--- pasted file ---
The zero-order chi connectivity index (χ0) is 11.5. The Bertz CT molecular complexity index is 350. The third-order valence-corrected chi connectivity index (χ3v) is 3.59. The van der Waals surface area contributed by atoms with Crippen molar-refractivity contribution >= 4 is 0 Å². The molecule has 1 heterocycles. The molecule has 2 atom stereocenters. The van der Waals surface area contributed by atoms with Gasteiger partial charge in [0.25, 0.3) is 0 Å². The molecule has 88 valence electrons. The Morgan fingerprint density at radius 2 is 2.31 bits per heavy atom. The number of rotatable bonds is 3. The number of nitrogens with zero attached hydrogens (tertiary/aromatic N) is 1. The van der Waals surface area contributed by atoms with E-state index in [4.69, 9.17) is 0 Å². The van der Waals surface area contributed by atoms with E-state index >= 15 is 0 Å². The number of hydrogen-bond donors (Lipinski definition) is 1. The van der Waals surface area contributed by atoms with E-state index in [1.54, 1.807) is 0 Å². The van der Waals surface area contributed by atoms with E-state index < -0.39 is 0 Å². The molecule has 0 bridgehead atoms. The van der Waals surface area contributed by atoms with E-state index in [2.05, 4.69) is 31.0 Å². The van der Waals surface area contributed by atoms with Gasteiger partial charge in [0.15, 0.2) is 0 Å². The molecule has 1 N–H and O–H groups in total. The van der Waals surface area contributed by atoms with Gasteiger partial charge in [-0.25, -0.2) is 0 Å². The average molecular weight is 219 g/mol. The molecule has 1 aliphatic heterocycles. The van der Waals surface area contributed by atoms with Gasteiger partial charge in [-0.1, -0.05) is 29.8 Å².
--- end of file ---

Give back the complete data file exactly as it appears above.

The zero-order chi connectivity index (χ0) is 11.5. The Bertz CT molecular complexity index is 350. The third-order valence-corrected chi connectivity index (χ3v) is 3.59. The van der Waals surface area contributed by atoms with Crippen molar-refractivity contribution >= 4 is 0 Å². The molecule has 1 heterocycles. The molecule has 2 atom stereocenters. The van der Waals surface area contributed by atoms with Gasteiger partial charge in [0.25, 0.3) is 0 Å². The molecule has 88 valence electrons. The Morgan fingerprint density at radius 2 is 2.31 bits per heavy atom. The number of rotatable bonds is 3. The number of nitrogens with zero attached hydrogens (tertiary/aromatic N) is 1. The van der Waals surface area contributed by atoms with E-state index in [4.69, 9.17) is 0 Å². The van der Waals surface area contributed by atoms with E-state index >= 15 is 0 Å². The number of hydrogen-bond donors (Lipinski definition) is 1. The van der Waals surface area contributed by atoms with E-state index in [1.54, 1.807) is 0 Å². The van der Waals surface area contributed by atoms with E-state index < -0.39 is 0 Å². The molecule has 0 bridgehead atoms. The van der Waals surface area contributed by atoms with E-state index in [2.05, 4.69) is 31.0 Å². The van der Waals surface area contributed by atoms with Gasteiger partial charge in [0.15, 0.2) is 0 Å². The molecule has 1 N–H and O–H groups in total. The van der Waals surface area contributed by atoms with Gasteiger partial charge in [-0.25, -0.2) is 0 Å². The average molecular weight is 219 g/mol. The molecule has 1 aliphatic heterocycles. The van der Waals surface area contributed by atoms with Gasteiger partial charge in [-0.1, -0.05) is 29.8 Å².